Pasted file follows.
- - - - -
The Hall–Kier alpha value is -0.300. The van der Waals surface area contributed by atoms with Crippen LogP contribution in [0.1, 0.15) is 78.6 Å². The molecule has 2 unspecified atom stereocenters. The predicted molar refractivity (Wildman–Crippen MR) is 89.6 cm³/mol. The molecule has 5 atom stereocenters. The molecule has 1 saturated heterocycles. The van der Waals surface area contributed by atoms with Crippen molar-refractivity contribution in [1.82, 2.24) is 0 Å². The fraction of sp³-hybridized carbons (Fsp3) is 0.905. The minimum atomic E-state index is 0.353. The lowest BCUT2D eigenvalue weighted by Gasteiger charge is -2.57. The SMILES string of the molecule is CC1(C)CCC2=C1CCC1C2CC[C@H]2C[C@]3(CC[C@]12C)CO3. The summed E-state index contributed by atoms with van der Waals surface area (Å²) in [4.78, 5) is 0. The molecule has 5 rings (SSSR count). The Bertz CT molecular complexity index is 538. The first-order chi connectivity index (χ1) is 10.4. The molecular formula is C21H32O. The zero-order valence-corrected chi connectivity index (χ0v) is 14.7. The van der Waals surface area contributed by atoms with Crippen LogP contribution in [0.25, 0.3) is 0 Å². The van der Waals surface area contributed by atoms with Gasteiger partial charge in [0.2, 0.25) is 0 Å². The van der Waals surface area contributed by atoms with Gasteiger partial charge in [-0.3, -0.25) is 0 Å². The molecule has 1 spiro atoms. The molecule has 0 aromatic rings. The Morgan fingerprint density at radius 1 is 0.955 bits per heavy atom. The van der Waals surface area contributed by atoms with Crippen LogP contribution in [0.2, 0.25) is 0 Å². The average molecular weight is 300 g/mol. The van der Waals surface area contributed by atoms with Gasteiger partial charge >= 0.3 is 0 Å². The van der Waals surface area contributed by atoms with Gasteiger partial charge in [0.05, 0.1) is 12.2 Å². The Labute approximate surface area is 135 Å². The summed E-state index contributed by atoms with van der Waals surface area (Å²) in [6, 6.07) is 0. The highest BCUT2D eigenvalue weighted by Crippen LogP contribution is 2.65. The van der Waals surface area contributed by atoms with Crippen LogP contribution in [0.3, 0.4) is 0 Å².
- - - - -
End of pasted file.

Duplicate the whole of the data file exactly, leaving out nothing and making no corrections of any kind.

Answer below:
The Hall–Kier alpha value is -0.300. The van der Waals surface area contributed by atoms with Crippen LogP contribution in [0.1, 0.15) is 78.6 Å². The molecule has 2 unspecified atom stereocenters. The predicted molar refractivity (Wildman–Crippen MR) is 89.6 cm³/mol. The molecule has 5 atom stereocenters. The molecule has 1 saturated heterocycles. The van der Waals surface area contributed by atoms with Crippen molar-refractivity contribution in [1.82, 2.24) is 0 Å². The fraction of sp³-hybridized carbons (Fsp3) is 0.905. The minimum atomic E-state index is 0.353. The lowest BCUT2D eigenvalue weighted by Gasteiger charge is -2.57. The SMILES string of the molecule is CC1(C)CCC2=C1CCC1C2CC[C@H]2C[C@]3(CC[C@]12C)CO3. The summed E-state index contributed by atoms with van der Waals surface area (Å²) in [4.78, 5) is 0. The molecule has 5 rings (SSSR count). The Bertz CT molecular complexity index is 538. The first-order chi connectivity index (χ1) is 10.4. The molecular formula is C21H32O. The zero-order valence-corrected chi connectivity index (χ0v) is 14.7. The van der Waals surface area contributed by atoms with Crippen LogP contribution in [0.25, 0.3) is 0 Å². The van der Waals surface area contributed by atoms with Gasteiger partial charge in [0.2, 0.25) is 0 Å². The van der Waals surface area contributed by atoms with Gasteiger partial charge in [-0.3, -0.25) is 0 Å². The molecule has 1 spiro atoms. The molecule has 0 aromatic rings. The Morgan fingerprint density at radius 1 is 0.955 bits per heavy atom. The van der Waals surface area contributed by atoms with Crippen LogP contribution in [0.2, 0.25) is 0 Å². The average molecular weight is 300 g/mol. The van der Waals surface area contributed by atoms with Gasteiger partial charge >= 0.3 is 0 Å². The van der Waals surface area contributed by atoms with Gasteiger partial charge in [0.05, 0.1) is 12.2 Å². The Labute approximate surface area is 135 Å². The summed E-state index contributed by atoms with van der Waals surface area (Å²) in [6, 6.07) is 0. The highest BCUT2D eigenvalue weighted by Crippen LogP contribution is 2.65. The van der Waals surface area contributed by atoms with Crippen LogP contribution in [0.3, 0.4) is 0 Å².